Is The War on Drugs a Humanitarian Crisis?


In Latin America, the four-decade long War on Drugs has had devastating impacts on the health, safety and wellbeing of rural communities, and imposed de facto states of siege in heavily militarized urban areas where government forces engage narco-trafficking groups. In reflecting on the legacies of disappearances, murders and displacement, the Drug Policy Alliance calls the Drug War ‘a humanitarian crisis of epic proportions’. In October 2015, the Colombian Ombudsman’s Office declared that fighting between paramilitaries over drug trade routes was causing a humanitarian crisis. Such instances reflect how the War on Drugs in Latin America has encouraged a highly militarized yet unsuccessful approach to drug control, leading to violence, displacement and human suffering throughout the region.

Yet contrary to past decades, the War on Drugs is increasingly seen as unwinnable. Seeking a set of plausible post-prohibition frameworks, governments and stakeholders increasingly look to reframe the issue of narcotics trafficking around a human rights and public health centred approach that emphasizes decriminalization, legalization and harm reduction. In May 2013 a pathbreaking report was launched by the Organization of American States (OAS) calling for the legalization of the drug trade, and considerable expectations surround the April 2016 UN General Assembly Special Session (UNGASS) on Drugs.

The War on Drugs and the Humanitarian Frame

Despite their remits and imperatives to offer assistance in times of crisis, humanitarian agencies are businesses that need to economically justify their existence. Here Gilles Carbonnier speaks of ‘the Transformative Power of Humanitarian Crises (2016), and such sentiments are increasingly relevant to how humanitarian organizations are reframing their relevance in the Americas. Facing the decline of civil conflicts and the need for humanitarian intervention in the region, agencies are facing an existential crisis on the continent. In response agencies have increasingly begun to frame the War on Drugs in the language of “humanitarian crises”. The phrase “humanitarian crisis” most often appears in relation to the War on Drugs in Colombia, referencing violent actions by drug producers and traffickers, and the human cost of government prohibition. Yet other contexts are also being labelled as crises. Mexican cartel violence and the State’s war against it is seen to have contributed to a humanitarian emergency; Central American transshipment corridors are viewed as experiencing crises of forced migration and displacement; and flows of unaccompanied child migrants at the US border was described as a humanitarian crisis resulting from the War on Drugs.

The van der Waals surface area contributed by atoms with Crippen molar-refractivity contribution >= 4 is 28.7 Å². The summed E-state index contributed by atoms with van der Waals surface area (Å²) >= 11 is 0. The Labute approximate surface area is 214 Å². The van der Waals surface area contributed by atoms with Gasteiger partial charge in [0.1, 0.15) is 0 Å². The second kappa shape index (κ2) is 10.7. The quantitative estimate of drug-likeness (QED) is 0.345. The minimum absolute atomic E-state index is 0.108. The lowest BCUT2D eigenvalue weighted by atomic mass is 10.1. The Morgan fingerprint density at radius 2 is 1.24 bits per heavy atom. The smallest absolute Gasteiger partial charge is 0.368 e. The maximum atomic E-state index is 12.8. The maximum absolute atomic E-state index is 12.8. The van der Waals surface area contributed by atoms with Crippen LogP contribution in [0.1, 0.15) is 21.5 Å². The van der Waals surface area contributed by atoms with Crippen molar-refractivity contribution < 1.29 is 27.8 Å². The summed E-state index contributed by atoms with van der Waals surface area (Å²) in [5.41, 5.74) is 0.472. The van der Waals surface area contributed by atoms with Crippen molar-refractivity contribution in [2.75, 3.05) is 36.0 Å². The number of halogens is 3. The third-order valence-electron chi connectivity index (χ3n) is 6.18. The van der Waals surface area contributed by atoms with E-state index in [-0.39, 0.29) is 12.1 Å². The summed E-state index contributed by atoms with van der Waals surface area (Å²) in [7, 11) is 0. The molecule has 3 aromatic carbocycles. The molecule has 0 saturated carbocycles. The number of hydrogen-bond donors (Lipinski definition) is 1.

Therefore, while humanitarian ‘crises’ often traditionally invoke rural violence and displacement in drug producing and transshipment areas, humanitarian organizations are increasingly linked to a War on Drugs narrative to justify engaging in contexts of urban violence under the moniker of “non-conventional violence”. Moreover, the relabeling of narco-related violence particularly in Latin American cities as complex urban emergencies represents a reimagining of the humanitarian project and the “remaking” of humanitarian institutional relevance in Latin-America. In doing so, agencies are facilitating new spaces of humanitarian entry into contexts in which they may be ill-suited to operate.